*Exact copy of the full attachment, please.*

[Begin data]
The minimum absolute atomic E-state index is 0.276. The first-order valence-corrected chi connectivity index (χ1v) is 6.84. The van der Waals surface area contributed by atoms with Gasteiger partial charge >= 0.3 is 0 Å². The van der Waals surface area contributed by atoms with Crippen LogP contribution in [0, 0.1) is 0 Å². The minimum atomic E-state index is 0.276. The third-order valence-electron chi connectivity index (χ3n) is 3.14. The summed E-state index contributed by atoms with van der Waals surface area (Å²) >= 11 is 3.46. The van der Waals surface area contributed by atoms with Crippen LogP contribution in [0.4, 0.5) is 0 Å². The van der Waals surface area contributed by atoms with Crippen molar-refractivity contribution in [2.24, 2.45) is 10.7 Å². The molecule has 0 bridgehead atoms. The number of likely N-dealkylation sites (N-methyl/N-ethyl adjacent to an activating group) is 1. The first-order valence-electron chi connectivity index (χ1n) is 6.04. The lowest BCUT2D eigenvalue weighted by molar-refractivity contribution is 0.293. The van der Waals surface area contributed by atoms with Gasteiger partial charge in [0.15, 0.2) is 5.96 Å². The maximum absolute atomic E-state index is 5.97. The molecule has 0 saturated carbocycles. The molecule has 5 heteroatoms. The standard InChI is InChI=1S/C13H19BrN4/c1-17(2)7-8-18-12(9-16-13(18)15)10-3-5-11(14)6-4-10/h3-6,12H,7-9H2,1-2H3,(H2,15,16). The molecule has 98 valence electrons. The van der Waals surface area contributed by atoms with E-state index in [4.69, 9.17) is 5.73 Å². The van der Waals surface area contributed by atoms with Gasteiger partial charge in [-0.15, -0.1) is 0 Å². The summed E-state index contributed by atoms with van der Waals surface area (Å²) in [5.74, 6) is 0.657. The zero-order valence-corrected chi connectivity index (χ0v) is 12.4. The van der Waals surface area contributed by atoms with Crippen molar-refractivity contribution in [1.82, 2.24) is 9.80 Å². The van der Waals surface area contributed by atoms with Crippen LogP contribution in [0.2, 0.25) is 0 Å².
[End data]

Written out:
The minimum absolute atomic E-state index is 0.276. The first-order valence-corrected chi connectivity index (χ1v) is 6.84. The van der Waals surface area contributed by atoms with Gasteiger partial charge >= 0.3 is 0 Å². The van der Waals surface area contributed by atoms with Crippen LogP contribution in [0, 0.1) is 0 Å². The minimum atomic E-state index is 0.276. The third-order valence-electron chi connectivity index (χ3n) is 3.14. The summed E-state index contributed by atoms with van der Waals surface area (Å²) >= 11 is 3.46. The van der Waals surface area contributed by atoms with Crippen LogP contribution in [0.4, 0.5) is 0 Å². The van der Waals surface area contributed by atoms with Crippen molar-refractivity contribution in [2.24, 2.45) is 10.7 Å². The molecule has 0 bridgehead atoms. The number of likely N-dealkylation sites (N-methyl/N-ethyl adjacent to an activating group) is 1. The first-order valence-electron chi connectivity index (χ1n) is 6.04. The lowest BCUT2D eigenvalue weighted by molar-refractivity contribution is 0.293. The van der Waals surface area contributed by atoms with Gasteiger partial charge in [0.15, 0.2) is 5.96 Å². The maximum absolute atomic E-state index is 5.97. The molecule has 0 saturated carbocycles. The molecule has 5 heteroatoms. The standard InChI is InChI=1S/C13H19BrN4/c1-17(2)7-8-18-12(9-16-13(18)15)10-3-5-11(14)6-4-10/h3-6,12H,7-9H2,1-2H3,(H2,15,16). The molecule has 98 valence electrons. The van der Waals surface area contributed by atoms with E-state index in [4.69, 9.17) is 5.73 Å². The van der Waals surface area contributed by atoms with Gasteiger partial charge in [-0.15, -0.1) is 0 Å². The summed E-state index contributed by atoms with van der Waals surface area (Å²) in [5.74, 6) is 0.657. The zero-order valence-corrected chi connectivity index (χ0v) is 12.4. The van der Waals surface area contributed by atoms with Crippen molar-refractivity contribution in [1.82, 2.24) is 9.80 Å². The van der Waals surface area contributed by atoms with Crippen LogP contribution in [0.2, 0.25) is 0 Å².